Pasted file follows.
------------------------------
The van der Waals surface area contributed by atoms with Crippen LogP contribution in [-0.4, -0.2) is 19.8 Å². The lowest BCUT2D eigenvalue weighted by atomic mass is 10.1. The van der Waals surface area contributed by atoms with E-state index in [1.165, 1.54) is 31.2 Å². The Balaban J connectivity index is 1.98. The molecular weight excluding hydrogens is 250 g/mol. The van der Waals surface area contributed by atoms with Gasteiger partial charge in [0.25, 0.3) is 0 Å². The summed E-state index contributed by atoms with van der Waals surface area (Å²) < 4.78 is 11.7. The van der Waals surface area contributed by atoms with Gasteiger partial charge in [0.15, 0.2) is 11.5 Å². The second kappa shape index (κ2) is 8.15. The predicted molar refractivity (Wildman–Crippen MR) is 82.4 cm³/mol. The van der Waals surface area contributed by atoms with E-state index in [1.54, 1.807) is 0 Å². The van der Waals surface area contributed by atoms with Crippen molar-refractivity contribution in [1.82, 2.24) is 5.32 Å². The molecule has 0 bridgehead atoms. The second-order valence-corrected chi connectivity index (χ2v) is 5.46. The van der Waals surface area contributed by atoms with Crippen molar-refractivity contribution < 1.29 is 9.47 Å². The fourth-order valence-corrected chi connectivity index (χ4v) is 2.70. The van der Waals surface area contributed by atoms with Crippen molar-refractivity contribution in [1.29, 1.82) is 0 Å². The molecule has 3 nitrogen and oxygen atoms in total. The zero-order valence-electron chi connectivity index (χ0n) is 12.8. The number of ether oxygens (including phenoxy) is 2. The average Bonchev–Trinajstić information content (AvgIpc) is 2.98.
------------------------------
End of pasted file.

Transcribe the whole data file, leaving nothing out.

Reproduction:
The van der Waals surface area contributed by atoms with Crippen LogP contribution in [-0.4, -0.2) is 19.8 Å². The lowest BCUT2D eigenvalue weighted by atomic mass is 10.1. The van der Waals surface area contributed by atoms with E-state index in [1.165, 1.54) is 31.2 Å². The Balaban J connectivity index is 1.98. The molecular weight excluding hydrogens is 250 g/mol. The van der Waals surface area contributed by atoms with Gasteiger partial charge in [0.25, 0.3) is 0 Å². The summed E-state index contributed by atoms with van der Waals surface area (Å²) < 4.78 is 11.7. The van der Waals surface area contributed by atoms with Gasteiger partial charge in [0.15, 0.2) is 11.5 Å². The second kappa shape index (κ2) is 8.15. The predicted molar refractivity (Wildman–Crippen MR) is 82.4 cm³/mol. The van der Waals surface area contributed by atoms with E-state index in [1.54, 1.807) is 0 Å². The van der Waals surface area contributed by atoms with Crippen molar-refractivity contribution in [1.82, 2.24) is 5.32 Å². The molecule has 0 bridgehead atoms. The second-order valence-corrected chi connectivity index (χ2v) is 5.46. The van der Waals surface area contributed by atoms with Crippen molar-refractivity contribution < 1.29 is 9.47 Å². The fourth-order valence-corrected chi connectivity index (χ4v) is 2.70. The van der Waals surface area contributed by atoms with Crippen molar-refractivity contribution in [1.29, 1.82) is 0 Å². The molecule has 3 nitrogen and oxygen atoms in total. The zero-order valence-electron chi connectivity index (χ0n) is 12.8. The number of ether oxygens (including phenoxy) is 2. The average Bonchev–Trinajstić information content (AvgIpc) is 2.98.